Joan Collins

Diary - 29 May 2004

The English countryside is still beautiful but the towns are hideous

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I feel I’ve certainly seen England from every angle in the past three months while touring in Full Circle, and it has surprised me how gorgeous the English countryside still is, and how hideous the infrastructure of some of our cities can be. In France and Italy, most towns have some sort of cohesion in their one-way systems and in the architecture of their civic and municipal buildings. By contrast, some of the English town centres seem to have been structured by saboteurs bent on uglifying them. One regularly finds a 21st-century monstrosity built out of giant glass eggshells sitting next to a classic 16th-century steepled church, which is in turn adjacent to a concrete bunker. I thought town councils were particular about the way their towns looked, but after 11 weeks witnessing the lunacy with which town planners have embraced every faint architectural breeze that has wafted through the last four decades I’m no longer sure about that.

There is little beauty to be seen other than in the countryside, and each high street is identical to the one in the last town, with its KFC, McDonald’s, Gap and M&S. There are few unique individual shops that specialise in one-of-a-kind clothing you won’t see every girlfriend wearing, and almost bygone are the days of butchers and fishmongers and the shops that used to sell highly desirable chotskys. Replacing them are M&S and huge malls and complexes offering us mass-produced ‘Made in Taiwan’ vases, lamps and photograph frames.

What is individual, however, is every British hotel room. Each has its own unique kind of light-switch, a/c controls, TV remote, telephone system and bathroom works, with every shower and faucet offering new mysteries and challenges which I am invariably incapable of surmounting. Taps don’t even have ‘H’ and ‘C’ on them any more, so you have to guess while either scalding yourself or risking frostbite. Adding further frustration to the British hostelry experience is the lack of bathroom cabinets or drawers in which to put things away and, since you may already know I do not travel lightly, our suite often resembles an Oxfam shop by the time I’ve unpacked. I presume the reason for this is that in the past guests would leave things behind in drawers and hotels would have to send them on. May I suggest that hotels simply put up signs saying they are not responsible for items left behind and simply open an Oxfam shop of their own in an unused room?

I haven’t been on a bus since I was 18, but in the suburbs of one of the Midlands towns recently I had no choice. I’d gone to an afternoon movie with Nickolas Grace, who is also in the play, and when we came out the temperature had dropped to below freezing (in April). Gamely braving the frigid air, we started to trudge the three miles back to our hotel while searching for a passing taxi. ‘Niko, I don’t even do walking in the summer,’ I huffed, the wind so cold that my teeth ached. ‘Right, let’s grab a bus, then,’ said he. ‘A bus!’ Edith Evans would have been proud of my incredulous inflection, but before I could protest Niko hauled me on to a passing double-decker and pulled me to the upper regions. My trenchcoat dragged on the stairs as I stumbled up the narrow corkscrew and a few passengers glanced at me, but red-nosed and baseball-capped I bore scant resemblance to the glamorous creature we saw on the posters plastered all over town. Several women were excitedly discussing their visit the following night as I slid further down into my seat, pulling the cap over my ears.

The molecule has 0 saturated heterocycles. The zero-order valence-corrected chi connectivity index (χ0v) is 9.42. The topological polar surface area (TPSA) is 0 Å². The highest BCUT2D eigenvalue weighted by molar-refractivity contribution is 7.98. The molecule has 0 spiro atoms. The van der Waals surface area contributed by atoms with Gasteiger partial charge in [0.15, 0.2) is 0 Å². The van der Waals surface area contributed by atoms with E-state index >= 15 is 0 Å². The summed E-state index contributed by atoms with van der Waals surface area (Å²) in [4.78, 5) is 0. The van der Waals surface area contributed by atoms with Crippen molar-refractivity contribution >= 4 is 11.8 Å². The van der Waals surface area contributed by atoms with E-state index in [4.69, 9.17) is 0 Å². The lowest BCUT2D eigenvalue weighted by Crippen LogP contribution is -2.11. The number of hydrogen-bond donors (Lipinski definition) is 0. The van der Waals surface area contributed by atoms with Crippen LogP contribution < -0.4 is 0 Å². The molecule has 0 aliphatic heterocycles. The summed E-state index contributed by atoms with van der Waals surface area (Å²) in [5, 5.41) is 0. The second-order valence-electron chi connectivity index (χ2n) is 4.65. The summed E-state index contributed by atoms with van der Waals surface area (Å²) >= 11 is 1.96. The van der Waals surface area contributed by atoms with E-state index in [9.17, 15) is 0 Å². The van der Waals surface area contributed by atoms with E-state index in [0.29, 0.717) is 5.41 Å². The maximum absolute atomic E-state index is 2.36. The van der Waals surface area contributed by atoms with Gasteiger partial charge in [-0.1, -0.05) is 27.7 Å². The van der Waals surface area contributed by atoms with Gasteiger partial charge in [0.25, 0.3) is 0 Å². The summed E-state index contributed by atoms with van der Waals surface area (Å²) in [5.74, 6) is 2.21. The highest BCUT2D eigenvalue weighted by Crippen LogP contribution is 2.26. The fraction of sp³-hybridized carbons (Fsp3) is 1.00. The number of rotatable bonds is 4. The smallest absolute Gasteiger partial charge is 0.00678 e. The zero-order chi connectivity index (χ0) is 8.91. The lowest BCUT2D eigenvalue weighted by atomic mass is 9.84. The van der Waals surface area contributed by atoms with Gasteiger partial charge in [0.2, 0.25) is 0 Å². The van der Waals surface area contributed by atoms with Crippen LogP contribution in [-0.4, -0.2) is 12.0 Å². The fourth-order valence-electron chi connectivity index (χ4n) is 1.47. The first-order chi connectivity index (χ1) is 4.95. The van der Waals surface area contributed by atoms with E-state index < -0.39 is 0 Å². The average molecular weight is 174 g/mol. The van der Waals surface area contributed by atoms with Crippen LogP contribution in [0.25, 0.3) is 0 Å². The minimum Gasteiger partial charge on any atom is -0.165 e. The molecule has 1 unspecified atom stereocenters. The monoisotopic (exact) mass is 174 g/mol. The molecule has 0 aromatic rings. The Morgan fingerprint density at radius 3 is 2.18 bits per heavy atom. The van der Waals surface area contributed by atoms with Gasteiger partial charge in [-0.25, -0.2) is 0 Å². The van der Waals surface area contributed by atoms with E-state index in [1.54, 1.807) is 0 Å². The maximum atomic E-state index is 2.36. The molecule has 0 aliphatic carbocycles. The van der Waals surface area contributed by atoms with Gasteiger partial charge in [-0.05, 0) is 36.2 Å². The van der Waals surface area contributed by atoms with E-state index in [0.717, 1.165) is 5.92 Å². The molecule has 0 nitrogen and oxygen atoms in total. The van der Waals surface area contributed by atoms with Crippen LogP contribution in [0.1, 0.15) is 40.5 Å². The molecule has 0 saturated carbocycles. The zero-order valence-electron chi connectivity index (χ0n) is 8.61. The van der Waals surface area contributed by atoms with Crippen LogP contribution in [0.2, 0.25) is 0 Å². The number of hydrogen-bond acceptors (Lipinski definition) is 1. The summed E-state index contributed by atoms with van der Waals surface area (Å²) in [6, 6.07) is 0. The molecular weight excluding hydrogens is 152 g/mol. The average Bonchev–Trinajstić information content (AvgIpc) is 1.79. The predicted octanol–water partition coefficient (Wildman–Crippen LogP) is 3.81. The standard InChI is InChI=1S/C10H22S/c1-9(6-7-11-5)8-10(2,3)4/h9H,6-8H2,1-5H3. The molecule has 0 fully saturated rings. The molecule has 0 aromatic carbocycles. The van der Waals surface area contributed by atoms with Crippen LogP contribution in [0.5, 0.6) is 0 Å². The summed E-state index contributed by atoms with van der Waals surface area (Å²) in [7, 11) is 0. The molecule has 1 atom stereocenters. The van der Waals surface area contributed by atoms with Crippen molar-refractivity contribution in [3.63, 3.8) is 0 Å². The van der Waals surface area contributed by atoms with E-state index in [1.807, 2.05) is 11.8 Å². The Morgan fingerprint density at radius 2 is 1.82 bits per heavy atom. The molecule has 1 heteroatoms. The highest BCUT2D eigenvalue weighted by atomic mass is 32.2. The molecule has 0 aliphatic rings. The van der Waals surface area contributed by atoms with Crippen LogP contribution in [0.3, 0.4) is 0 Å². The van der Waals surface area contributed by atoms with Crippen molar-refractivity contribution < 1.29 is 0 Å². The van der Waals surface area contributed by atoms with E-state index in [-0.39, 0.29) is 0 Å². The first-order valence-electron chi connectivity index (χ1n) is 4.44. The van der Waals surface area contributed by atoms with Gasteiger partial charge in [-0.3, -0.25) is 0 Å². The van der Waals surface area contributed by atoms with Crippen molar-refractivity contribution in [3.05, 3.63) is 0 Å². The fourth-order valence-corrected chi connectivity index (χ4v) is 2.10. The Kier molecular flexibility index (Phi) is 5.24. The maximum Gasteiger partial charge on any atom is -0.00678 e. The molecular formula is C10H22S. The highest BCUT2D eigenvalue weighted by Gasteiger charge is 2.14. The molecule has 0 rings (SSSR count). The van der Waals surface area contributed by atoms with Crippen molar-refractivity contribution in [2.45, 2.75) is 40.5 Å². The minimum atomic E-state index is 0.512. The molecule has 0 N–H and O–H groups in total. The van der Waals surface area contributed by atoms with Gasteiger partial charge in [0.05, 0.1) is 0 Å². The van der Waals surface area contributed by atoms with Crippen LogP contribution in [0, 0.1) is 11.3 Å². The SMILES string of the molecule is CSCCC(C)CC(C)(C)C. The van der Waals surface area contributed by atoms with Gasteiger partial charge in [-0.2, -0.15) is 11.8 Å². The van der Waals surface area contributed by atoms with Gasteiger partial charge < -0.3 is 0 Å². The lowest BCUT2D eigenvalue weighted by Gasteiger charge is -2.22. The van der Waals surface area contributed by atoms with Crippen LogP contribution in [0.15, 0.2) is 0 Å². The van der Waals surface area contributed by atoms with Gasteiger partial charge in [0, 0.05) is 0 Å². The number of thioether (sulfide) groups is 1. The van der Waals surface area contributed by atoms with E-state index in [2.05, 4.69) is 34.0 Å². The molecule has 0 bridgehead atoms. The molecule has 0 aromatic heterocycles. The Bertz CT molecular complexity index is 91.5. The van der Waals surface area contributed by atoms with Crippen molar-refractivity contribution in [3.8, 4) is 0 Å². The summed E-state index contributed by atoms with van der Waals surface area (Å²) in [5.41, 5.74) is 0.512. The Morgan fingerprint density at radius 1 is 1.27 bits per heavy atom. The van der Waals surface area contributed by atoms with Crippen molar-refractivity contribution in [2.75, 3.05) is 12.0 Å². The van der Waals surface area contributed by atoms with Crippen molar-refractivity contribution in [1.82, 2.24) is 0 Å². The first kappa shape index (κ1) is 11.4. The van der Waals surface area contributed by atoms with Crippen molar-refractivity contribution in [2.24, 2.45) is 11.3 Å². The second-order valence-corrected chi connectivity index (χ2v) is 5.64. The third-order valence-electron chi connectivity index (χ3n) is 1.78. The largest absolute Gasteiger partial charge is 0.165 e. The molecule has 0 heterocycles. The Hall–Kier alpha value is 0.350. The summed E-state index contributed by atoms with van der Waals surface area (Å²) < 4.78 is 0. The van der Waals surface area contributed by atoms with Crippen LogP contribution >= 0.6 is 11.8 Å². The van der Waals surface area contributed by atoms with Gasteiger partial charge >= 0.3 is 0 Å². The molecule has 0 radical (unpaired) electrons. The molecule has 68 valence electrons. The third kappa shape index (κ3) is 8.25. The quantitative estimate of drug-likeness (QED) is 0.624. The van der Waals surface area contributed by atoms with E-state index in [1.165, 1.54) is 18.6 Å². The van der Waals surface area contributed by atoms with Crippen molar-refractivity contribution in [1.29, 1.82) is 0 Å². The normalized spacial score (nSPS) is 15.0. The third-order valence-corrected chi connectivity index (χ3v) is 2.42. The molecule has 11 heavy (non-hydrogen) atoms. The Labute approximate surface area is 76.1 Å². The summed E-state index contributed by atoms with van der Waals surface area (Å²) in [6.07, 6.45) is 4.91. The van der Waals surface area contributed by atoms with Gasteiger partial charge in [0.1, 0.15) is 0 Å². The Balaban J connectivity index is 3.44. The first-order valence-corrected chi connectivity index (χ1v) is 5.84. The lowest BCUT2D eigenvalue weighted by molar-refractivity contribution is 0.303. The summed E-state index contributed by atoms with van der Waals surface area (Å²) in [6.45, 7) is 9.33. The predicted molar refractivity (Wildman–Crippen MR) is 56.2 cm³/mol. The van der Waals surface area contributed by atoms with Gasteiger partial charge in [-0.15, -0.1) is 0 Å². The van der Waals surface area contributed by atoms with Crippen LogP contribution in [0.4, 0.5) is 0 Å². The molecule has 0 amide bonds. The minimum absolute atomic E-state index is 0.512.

The 17-year-old daughter of a friend of mine was recently travelling with a girlfriend in broad daylight on a train from the country into London. Their carriage was empty, as was most of the train, until a group of Asian youths came aboard. Within minutes the 12 angry men clocked the girls and started making suggestive and lewd remarks. Although terrified, the girls ignored them, which infuriated the boys, thus prompting them to undo their trousers and expose themselves. They then started calling them ‘white bitches’, among other epithets, and when the girls got off at a station and were followed by the screaming yobs hurling abuse, they were unable to find a porter. Reporting the event to the police, they met with indifference and a ‘this happens all the time’ attitude. Had the situation been reversed and a group of white girls terrorised a couple of black boys, calling them ‘black bastards’, I’m quite sure one of the racial equality groups or the racial crime hotline would have been filing vigorous complaints to get the gang into court. It seems the double standard is rife, as evinced by Melissa Kite, the deputy political editor of the Sunday Telegraph, who was racially abused in her bank. She points out correctly that racial tolerance will not work until the respect flows both ways.

There are apparently more than 95,000 rules, regulations and edicts in the proposed new European Constitution. Already market traders are being fined for marking their produce in pounds and ounces rather than kgs, mgs, gs, mls and ls. I simply cannot work any of that out and still order from my grocer in imperial rather than metric measures — although, having said that, no doubt Interpol, in Orwellian fashion, will now be listening into my phone ready to pounce at the mere hint of my next grocery order in pounds and ounces. Why should we have to adopt this strange method of weights and measures? The Americans don’t, and English hospitals still refer to newborn babies as weighing seven pounds six ounces rather than three and a half kilos, which makes a baby sound like the Sunday joint.

‘DCOL’ was the cry that echoed through the bars, bo